In view of the evident consequences of an adjudication of juvenile delinquency, it is difficult to accept the state's argument that the traditional concepts of "crime and punishment" have been eliminated. It is therefore apparent that the state's consequent argument that the "old concept of criminal responsibility" has no relevance is not completely acceptable if we are to accord to children at least some measure of the "essentials of due process and fair treatment."

Intent is a factor in the determination of juvenile delinquency in Wisconsin. In 1921 this court held that a boy was not to be found delinquent as the consequence of his having thrown a dynamite cap toward other children when "There is nothing to indicate that Arnold intended to do more than frighten his schoolmates." (Emphasis supplied.) In re Alley (1921), 174 Wis. 85, 92, 182 N.W. 360.

In the same case the court, though recognizing the philosophy of parens patriae underlying the juvenile law, referred to the commitment to the boys school as "the infliction of such a penalty."

We think it would be conceded that juvenile delinquency should not lie where the child's act is purely an accident. As Holmes put it, "Even a dog distinguishes between being stumbled over and being kicked." Holmes, The Common Law (Belknap Press ed., 1963), p. 7.

It seems equally true that the juvenile court in its determination of delinquency should distinguish acts committed by the insane child from those committed by one not so afflicted. This concept, that it is unjust to "punish" the insane is rooted deep in our law. Mr. Justice THOMAS FAIRCHILD in State v. Esser (1962), 16 Wis.2d 567, 576, 115 N.W.2d 505, makes an exhaustive study of the historical basis for present-day concepts of insanity in the legal sense. He points out that in 1721, a treatise by William Hawkins says, "The guilt of offending against any law whatsoever, necessarily supposing a wilful disobedience, can never justly be imputed to those who are either incapable of understanding it, or of conforming themselves to it." (Emphasis supplied.)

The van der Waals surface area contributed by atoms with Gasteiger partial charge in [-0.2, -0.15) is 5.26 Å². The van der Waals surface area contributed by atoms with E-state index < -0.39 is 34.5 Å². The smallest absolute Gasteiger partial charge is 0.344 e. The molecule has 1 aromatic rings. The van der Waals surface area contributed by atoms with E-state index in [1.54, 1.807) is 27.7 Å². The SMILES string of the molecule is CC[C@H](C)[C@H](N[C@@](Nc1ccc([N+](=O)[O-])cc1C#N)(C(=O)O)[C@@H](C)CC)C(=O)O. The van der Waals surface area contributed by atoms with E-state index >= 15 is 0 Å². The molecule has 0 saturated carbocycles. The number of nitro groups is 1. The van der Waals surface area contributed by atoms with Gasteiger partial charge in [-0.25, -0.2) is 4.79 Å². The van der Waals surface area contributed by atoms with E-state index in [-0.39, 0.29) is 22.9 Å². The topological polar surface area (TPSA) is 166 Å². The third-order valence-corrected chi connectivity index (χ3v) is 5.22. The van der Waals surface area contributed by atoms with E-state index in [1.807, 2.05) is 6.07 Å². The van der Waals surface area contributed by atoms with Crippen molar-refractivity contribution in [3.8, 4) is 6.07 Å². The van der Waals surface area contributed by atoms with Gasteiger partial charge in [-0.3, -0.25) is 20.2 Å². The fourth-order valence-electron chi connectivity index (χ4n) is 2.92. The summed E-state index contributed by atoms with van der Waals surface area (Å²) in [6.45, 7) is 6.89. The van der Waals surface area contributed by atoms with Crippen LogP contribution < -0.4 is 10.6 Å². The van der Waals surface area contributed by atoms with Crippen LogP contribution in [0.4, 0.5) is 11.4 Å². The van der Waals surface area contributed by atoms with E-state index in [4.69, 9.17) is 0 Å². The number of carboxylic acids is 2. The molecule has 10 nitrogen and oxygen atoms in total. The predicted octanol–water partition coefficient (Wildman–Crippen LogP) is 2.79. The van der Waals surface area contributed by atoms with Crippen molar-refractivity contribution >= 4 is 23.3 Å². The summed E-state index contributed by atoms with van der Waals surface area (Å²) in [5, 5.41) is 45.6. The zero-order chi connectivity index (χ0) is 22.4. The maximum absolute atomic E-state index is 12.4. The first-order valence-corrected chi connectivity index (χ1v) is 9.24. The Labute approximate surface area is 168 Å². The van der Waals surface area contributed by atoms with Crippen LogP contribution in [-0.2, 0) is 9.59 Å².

The dispute over the proper tests of insanity that has so preoccupied the courts in recent times is essentially concerned with the question of fairness. Is it fair to convict of crime when the defendant, though knowing right from wrong, as the result of mental illness or incapacity, is unable to exercise the restraints upon his conduct that would enable him to conform to acceptable standards. It would seem incongruous that this great outpouring of concern should be lavished only upon adults who may be criminals while the children whom we profess to be particular objects of solicitude are bypassed. We conclude that the defense of insanity must be permitted in a juvenile delinquency procedure if those proceedings are to conform to the minimum Kent standards of due process and fair treatment.

The state, however, claims that intent is not required since only the fact that the boy did shoot his mother is necessary to "trigger" the finding of delinquency — that mens rea is irrelevant, that actus rea is all that need be proved. The state buttresses this argument by citing sec. 48.33, Stats., that provides for dismissal of the juvenile petition "if the court finds that the child is not within the jurisdiction of the court, or that the facts alleged in the petition have not been proved. . . ."

See Westbrook, Mens Rea in the Juvenile Court, University of Louisville Journal of Family Law, Vol. 5, No. 2 (1965), 121.